One day, while finding solace in a living room display at a mall, he is visited by a man in a pink bunny suit who claims to be the Easter Bunny, to whom North explains his problems. He realizes that his parents are unable to see his talents while all of the other parents in his neighborhood can. The Easter Bunny recommends that North tell his parents how he feels, but North says his parents do not deserve him if they are ignorant of his talents and appreciation for them. North then tells his friend Winchell, who works on the school paper, about his plan to possibly divorce himself from his parents. However, he decides to give his parents one last chance by giving them a phone call. When he is blown off by his father, North officially decides to divorce himself from his parents, hiring lawyer Arthur Belt to do so.
When the announcement of his divorce is made, his parents are shocked to the point where they are rendered comatose. With no opposition from North's parents, Judge Buckle gives North one summer to go out and find his new parents or he'll be put in an orphanage.
North's first stop is Texas, where he tries to spend some time with his first set of new parents. When North notices that they are attempting to fatten him up, they reveal that they want him to be more like their first son, Buck, who died in a stampede. The last straw comes when his new parents stage a musical number about the horrible things they're going to do to him. He is later visited by a cowboy named Gabby, who convinces him to look for his new parents somewhere else. Before leaving, Gabby gives North a good-bye present: a silver dollar that he shoots a hole in with his gun during a trick.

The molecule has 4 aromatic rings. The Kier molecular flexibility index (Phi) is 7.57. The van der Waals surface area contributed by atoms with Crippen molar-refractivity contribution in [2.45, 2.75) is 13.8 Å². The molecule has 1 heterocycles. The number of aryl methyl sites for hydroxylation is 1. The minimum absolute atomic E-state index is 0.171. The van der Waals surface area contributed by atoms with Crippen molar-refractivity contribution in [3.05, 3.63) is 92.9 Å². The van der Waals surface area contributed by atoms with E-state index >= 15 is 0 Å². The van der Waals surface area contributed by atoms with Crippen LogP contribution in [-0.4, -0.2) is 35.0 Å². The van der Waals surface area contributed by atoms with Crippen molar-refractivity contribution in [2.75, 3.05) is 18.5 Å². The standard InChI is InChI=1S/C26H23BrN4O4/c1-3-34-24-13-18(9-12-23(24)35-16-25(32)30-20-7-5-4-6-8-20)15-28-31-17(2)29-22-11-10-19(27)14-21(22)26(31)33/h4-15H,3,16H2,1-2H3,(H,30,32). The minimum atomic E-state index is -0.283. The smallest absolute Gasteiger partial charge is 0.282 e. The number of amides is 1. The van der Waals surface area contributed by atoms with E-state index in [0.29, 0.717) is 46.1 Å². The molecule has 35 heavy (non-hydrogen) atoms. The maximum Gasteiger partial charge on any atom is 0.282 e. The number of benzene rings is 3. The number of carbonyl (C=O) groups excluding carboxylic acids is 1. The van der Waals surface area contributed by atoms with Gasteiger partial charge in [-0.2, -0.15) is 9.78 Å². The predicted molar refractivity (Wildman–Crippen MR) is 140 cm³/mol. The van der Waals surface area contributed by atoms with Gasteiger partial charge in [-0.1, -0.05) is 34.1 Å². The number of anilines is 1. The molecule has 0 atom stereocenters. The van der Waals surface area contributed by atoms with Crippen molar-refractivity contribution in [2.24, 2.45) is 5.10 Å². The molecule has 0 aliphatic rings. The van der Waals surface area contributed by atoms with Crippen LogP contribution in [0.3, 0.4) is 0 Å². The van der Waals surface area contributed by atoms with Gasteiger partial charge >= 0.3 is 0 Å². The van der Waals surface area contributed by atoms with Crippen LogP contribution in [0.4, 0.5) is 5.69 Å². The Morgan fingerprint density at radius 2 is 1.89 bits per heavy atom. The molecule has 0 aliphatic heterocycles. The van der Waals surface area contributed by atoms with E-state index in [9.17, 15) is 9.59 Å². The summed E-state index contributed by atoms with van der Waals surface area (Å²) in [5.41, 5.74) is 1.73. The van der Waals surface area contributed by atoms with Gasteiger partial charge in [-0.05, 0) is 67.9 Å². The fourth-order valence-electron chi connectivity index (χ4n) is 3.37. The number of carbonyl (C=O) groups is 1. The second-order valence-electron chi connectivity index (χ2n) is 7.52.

His next stop is Hawaii, where he meets Governor and Mrs. Ho, who also want to adopt him due to Mrs. Ho being infertile. However, Governor Ho soon unveils a new billboard as part of a campaign to increase settlements in Hawaii, which features North in a mortifying pose and are planned to be installed across the mainland U.S.A. Humiliated, North has a conversation with a metal detector-wielding tourist, realizing that parents should not rely on children for their own personal gain, and subsequently moves to Alaska.